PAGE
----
Arguably the best known border wall still standing, the physical dividing line between Israel and the West Bank owes its fame, to a certain extent, to street artist Banksy. From the early 2000s on, the mysterious, England-based artist stenciled his works on the wall many times.
For Banksy himself, quoted by the BBC in 2005 with his usual sarcasm, the wall between Israel and Palestine is “the ultimate activity holiday destination for graffiti writers.”
Language choice is an important element in the graffiti found there. Local artists are more likely to write in Arabic, in order to address the local population. English words or phrases are used to address a more international audience.
The Mexico/US border
JR, the French artist known for his monumental photographic installations, chose this specific location for his latest work: an optical illusion representing the face of David Enrique or “Kikito,” a 1-year-old child born in the border town of Tecate, in northern Mexico. Unable to install the work directly onto the wall, he created an optical illusion with the help of the inhabitants of Tijuana, another nearby border town.
He is one of numerous artists — sometimes with the participation of the local population — to create artwork along the US/Mexico border, which has drawn increased attention in recent years due to calls by US President Donald Trump to physically reinforce it.
The streets of Cairo
Though it is not a border wall, strictly speaking, the streets of Cairo during the Arab Spring uprising in Egypt were yet another example of the artistic reflex generated by the construction of a physical separation.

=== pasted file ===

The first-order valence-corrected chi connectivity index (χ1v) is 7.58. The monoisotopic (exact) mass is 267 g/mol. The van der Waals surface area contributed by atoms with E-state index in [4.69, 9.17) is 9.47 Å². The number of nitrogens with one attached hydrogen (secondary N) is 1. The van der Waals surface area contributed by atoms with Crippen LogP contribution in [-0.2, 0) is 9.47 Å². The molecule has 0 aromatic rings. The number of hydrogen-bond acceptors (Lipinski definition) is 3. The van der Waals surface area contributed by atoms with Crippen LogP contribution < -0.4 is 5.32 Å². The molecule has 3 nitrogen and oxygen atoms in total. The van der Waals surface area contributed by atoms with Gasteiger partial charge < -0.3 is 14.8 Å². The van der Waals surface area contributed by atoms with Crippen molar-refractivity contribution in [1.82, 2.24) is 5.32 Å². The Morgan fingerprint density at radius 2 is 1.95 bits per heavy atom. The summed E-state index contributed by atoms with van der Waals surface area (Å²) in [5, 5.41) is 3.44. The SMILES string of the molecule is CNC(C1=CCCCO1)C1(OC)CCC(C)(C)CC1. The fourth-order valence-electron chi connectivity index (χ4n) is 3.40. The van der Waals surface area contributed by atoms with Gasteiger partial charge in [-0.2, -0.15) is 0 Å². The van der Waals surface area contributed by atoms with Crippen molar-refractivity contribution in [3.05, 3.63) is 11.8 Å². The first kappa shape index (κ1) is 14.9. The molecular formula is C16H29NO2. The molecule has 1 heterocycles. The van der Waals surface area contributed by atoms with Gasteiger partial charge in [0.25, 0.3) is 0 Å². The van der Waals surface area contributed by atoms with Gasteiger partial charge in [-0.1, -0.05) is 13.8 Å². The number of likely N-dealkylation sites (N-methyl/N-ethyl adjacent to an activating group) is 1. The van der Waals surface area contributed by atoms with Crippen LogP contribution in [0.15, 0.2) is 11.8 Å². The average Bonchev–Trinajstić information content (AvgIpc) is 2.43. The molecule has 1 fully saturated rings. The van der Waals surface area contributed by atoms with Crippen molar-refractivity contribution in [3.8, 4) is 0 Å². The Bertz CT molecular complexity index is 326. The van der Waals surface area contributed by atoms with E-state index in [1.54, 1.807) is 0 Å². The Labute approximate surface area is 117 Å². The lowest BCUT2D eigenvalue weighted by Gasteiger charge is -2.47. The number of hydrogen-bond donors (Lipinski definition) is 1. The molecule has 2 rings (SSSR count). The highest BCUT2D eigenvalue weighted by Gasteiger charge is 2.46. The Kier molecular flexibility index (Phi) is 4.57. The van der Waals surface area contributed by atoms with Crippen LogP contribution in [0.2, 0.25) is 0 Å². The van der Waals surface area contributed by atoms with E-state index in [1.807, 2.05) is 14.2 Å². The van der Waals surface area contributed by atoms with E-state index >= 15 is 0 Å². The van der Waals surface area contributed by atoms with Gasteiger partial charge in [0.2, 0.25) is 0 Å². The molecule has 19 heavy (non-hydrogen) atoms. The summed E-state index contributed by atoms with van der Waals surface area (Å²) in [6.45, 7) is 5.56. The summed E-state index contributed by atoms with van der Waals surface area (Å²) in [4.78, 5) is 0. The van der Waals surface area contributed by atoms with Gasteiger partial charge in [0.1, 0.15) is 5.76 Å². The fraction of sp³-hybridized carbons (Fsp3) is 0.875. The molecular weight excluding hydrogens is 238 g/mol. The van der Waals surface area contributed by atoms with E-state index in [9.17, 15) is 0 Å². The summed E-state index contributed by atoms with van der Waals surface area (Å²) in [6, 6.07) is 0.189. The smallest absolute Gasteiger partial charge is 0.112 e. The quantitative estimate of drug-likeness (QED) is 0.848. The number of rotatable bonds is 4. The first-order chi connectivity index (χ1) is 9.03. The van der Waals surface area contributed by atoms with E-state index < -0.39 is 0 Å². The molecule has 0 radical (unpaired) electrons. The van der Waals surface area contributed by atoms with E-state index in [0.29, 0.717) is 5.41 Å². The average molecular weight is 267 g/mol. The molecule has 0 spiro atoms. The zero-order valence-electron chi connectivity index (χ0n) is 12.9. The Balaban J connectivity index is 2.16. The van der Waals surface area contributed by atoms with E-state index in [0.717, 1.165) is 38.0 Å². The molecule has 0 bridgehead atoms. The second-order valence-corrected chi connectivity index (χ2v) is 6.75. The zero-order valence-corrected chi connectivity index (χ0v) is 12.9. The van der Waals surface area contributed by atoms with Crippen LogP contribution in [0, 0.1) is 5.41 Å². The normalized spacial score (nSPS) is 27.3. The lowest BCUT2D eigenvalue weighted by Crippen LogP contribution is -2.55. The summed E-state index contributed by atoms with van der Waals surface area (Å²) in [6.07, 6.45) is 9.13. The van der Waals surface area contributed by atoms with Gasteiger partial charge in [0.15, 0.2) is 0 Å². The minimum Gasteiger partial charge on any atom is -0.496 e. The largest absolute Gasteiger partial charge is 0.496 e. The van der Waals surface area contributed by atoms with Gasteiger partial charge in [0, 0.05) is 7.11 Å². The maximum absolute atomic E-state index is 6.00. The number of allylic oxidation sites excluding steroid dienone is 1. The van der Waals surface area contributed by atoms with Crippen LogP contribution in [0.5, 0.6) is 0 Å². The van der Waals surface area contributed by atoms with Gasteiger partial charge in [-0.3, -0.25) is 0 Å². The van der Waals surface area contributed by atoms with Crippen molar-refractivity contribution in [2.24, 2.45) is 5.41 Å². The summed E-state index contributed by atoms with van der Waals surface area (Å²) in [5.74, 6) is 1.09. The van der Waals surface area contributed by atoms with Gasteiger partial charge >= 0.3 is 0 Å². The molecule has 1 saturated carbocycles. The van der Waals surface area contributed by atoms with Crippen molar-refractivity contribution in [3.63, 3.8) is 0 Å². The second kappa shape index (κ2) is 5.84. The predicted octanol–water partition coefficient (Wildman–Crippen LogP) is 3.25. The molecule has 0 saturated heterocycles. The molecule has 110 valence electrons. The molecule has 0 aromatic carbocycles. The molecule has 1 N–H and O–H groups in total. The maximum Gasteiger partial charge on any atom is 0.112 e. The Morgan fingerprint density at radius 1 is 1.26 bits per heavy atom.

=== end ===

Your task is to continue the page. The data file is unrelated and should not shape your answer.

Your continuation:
Near Tahrir Square, in 2012, Egyptian authorities raised several walls around the city to block demonstrations. Activists and artists responded by using the barriers as canvases.
“Certain artists used optical illusions to covey a broken or chipped wall, or even a window in the concrete. It was like a tentative kind of destruction, metaphorical but destruction nonetheless,” says Clemence Lehec, a researcher on street art.
The Instagram effect
With changes in technology, the boundaries of border-wall art are expanding. No longer limited just to local populations or visitors, the artwork can now be shared on social media and thus live on through space and time.
“The internet was a game changer,” says Lemoine. “Walls, used as an art medium, now allow for the diffusion of opinions and ideas to many more people.”
Mexican artist Enrique Chiu, for example, regularly posts photos and videos on his Instagram account of artworks created at the border between Mexico and the United States, in order to increase their visibility.
Social media sharing is also a way to highlight the clever ways artists adapt their works to the wall in question — to the setting, in other words. “It’s what makes the brilliance of artists stand out,” says Landes. “The contextualisation of these artworks reveals a certain kind of genius. Urban artists are those who take into consideration the context before having a work in mind. It’s the place that creates the work of art.”
–Worldcrunch/New York Times News Service